Cubism in Other Fields
The influence of cubism extended to other artistic fields, outside painting and sculpture. In literature, the written works of Gertrude Stein employ repetition and repetitive phrases as building blocks in both passages and whole chapters. Most of Stein's important works utilize this technique, including the novel The Makings of Americans (1906–08) Not only were they the first important patrons of Cubism, Gertrude Stein and her brother Leo were also important influences on Cubism as well. Picasso in turn was an important influence on Stein's writing.
In the field of American fiction, William Faulkner's 1930 novel As I Lay Dying can be read as an interaction with the cubist mode. The novel features narratives of the diverse experiences of 15 characters which, when taken together, produce a single cohesive body.
The poets generally associated with Cubism are Guillaume Apollinaire, Blaise Cendrars, Jean Cocteau, Max Jacob, André Salmon and Pierre Reverdy. As American poet Kenneth Rexroth explains, Cubism in poetry "is the conscious, deliberate dissociation and recombination of elements into a new artistic entity made self-sufficient by its rigorous architecture. This is quite different from the free association of the Surrealists and the combination of unconscious utterance and political nihilism of Dada." Nonetheless, the Cubist poets' influence on both Cubism and the later movements of Dada and Surrealism was profound; Louis Aragon, founding member of Surrealism, said that for Breton, Soupault, Éluard and himself, Reverdy was "our immediate elder, the exemplary poet." Though not as well remembered as the Cubist painters, these poets continue to influence and inspire; American poets John Ashbery and Ron Padgett have recently produced new translations of Reverdy's work.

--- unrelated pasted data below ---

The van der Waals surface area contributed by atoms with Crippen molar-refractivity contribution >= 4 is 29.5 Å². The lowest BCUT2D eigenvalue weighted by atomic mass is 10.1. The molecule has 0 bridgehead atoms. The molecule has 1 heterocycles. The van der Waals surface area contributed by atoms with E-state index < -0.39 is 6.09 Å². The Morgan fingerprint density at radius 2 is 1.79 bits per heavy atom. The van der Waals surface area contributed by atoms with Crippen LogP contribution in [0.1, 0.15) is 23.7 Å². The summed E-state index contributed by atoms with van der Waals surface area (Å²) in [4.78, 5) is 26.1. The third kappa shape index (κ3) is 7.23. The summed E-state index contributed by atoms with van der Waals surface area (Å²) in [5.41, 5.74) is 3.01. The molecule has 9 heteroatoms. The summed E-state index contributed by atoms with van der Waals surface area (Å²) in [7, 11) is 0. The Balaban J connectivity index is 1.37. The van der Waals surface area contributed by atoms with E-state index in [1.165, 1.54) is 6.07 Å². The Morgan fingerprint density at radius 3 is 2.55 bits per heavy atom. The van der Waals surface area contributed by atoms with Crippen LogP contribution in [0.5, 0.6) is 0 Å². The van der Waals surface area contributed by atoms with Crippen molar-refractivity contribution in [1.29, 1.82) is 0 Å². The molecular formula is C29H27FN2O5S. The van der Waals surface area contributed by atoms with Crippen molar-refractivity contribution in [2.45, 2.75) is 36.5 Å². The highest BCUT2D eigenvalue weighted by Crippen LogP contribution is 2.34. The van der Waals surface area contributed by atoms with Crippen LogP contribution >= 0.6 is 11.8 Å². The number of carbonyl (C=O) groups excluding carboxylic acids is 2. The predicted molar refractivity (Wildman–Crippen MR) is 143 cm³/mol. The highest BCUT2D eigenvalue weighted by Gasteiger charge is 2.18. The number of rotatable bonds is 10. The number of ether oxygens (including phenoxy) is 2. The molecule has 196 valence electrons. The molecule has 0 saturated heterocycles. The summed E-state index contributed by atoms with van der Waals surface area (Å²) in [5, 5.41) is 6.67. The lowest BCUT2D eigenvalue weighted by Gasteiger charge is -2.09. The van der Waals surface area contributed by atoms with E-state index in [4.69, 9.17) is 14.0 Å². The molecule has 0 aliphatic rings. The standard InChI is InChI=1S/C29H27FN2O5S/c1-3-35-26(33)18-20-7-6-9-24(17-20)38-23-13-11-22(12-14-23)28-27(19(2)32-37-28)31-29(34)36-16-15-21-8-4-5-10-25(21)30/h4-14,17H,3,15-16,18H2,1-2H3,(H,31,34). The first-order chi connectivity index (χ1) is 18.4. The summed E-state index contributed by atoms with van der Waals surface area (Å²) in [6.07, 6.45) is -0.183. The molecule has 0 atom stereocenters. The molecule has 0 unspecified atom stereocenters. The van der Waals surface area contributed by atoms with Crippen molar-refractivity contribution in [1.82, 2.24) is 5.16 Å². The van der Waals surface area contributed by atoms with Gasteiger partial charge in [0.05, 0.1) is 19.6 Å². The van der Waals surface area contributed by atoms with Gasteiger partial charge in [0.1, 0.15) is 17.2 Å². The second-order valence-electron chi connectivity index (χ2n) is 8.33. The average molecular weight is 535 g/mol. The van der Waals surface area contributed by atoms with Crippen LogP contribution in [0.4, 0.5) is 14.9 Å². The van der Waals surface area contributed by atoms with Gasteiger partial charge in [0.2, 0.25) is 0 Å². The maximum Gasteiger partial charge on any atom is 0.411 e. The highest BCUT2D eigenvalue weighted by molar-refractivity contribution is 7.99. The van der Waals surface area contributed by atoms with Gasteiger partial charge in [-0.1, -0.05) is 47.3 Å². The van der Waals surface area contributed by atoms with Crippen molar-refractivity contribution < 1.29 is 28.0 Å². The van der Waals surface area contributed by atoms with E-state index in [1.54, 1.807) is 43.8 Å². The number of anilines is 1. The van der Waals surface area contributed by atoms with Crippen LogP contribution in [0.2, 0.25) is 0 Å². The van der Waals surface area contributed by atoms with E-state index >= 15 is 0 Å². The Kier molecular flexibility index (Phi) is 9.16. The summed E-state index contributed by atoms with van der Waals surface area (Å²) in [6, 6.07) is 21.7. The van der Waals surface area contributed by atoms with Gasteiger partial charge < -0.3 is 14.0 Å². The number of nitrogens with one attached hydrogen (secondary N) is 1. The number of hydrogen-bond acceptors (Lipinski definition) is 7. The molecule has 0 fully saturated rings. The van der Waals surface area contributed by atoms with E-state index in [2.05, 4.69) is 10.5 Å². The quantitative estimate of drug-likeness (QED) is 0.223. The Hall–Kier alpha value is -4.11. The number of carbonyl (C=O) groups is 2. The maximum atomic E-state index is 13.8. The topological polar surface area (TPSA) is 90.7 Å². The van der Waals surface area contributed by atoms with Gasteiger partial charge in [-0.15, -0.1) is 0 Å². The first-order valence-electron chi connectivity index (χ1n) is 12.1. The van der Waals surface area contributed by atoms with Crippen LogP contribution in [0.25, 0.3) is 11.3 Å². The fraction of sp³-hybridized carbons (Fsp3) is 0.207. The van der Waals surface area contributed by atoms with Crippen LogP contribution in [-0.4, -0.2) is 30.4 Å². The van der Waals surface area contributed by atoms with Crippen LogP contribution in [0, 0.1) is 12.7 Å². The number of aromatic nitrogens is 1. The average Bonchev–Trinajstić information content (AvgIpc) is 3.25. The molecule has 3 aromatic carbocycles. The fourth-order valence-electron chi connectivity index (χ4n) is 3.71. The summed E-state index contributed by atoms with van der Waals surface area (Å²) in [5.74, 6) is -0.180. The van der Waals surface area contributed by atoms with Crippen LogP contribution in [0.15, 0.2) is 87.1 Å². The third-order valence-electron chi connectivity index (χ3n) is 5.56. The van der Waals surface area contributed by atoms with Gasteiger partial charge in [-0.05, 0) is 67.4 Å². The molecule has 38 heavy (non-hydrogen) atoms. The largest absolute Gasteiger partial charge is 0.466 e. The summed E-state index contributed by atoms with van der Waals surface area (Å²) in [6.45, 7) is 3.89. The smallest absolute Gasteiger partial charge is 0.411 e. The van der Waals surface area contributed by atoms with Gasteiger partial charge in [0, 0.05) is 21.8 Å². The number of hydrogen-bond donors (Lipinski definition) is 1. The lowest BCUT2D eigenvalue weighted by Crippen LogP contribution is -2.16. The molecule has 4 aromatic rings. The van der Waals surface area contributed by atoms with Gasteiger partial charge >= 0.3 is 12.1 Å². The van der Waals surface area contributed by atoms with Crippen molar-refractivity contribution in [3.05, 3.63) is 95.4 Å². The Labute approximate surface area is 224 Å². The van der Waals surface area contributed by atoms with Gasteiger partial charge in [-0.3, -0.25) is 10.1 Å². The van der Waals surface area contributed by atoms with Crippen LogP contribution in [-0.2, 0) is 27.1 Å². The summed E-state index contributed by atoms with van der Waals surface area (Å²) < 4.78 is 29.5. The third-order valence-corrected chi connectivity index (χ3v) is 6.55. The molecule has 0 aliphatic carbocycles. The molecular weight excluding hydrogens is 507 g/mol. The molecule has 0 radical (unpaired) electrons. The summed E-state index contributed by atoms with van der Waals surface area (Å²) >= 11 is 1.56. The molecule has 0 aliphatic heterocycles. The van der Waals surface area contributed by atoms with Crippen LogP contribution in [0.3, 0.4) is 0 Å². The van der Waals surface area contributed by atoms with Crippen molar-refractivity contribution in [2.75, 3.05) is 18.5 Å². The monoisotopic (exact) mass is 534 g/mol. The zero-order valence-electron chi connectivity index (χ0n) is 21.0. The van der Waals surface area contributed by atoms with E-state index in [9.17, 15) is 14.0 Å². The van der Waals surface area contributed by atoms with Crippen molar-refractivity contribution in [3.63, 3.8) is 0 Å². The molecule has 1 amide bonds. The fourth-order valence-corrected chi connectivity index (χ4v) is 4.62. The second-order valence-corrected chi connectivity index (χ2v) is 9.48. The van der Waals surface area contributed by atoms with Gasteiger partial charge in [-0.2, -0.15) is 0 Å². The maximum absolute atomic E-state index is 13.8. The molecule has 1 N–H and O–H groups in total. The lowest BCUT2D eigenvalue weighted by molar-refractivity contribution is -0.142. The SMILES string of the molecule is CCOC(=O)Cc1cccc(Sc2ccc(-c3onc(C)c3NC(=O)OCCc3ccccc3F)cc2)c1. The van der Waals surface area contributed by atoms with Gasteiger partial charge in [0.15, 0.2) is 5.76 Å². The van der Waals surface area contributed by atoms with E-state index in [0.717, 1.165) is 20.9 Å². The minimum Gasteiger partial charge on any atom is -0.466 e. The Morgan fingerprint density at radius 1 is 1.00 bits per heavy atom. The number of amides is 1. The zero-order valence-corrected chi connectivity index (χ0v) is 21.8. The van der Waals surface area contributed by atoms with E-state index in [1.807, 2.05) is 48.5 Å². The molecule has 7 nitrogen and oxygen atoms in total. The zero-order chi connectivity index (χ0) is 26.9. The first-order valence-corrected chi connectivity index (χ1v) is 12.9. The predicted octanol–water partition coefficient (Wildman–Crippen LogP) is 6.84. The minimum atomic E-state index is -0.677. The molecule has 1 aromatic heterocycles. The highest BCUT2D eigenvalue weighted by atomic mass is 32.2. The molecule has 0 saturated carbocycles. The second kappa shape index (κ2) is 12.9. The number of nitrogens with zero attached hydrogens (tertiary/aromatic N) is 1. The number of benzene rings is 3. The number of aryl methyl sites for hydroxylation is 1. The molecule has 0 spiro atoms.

Wallace Stevens' "Thirteen Ways of Looking at a Blackbird" is also said to demonstrate how cubism's multiple perspectives can be translated into poetry.
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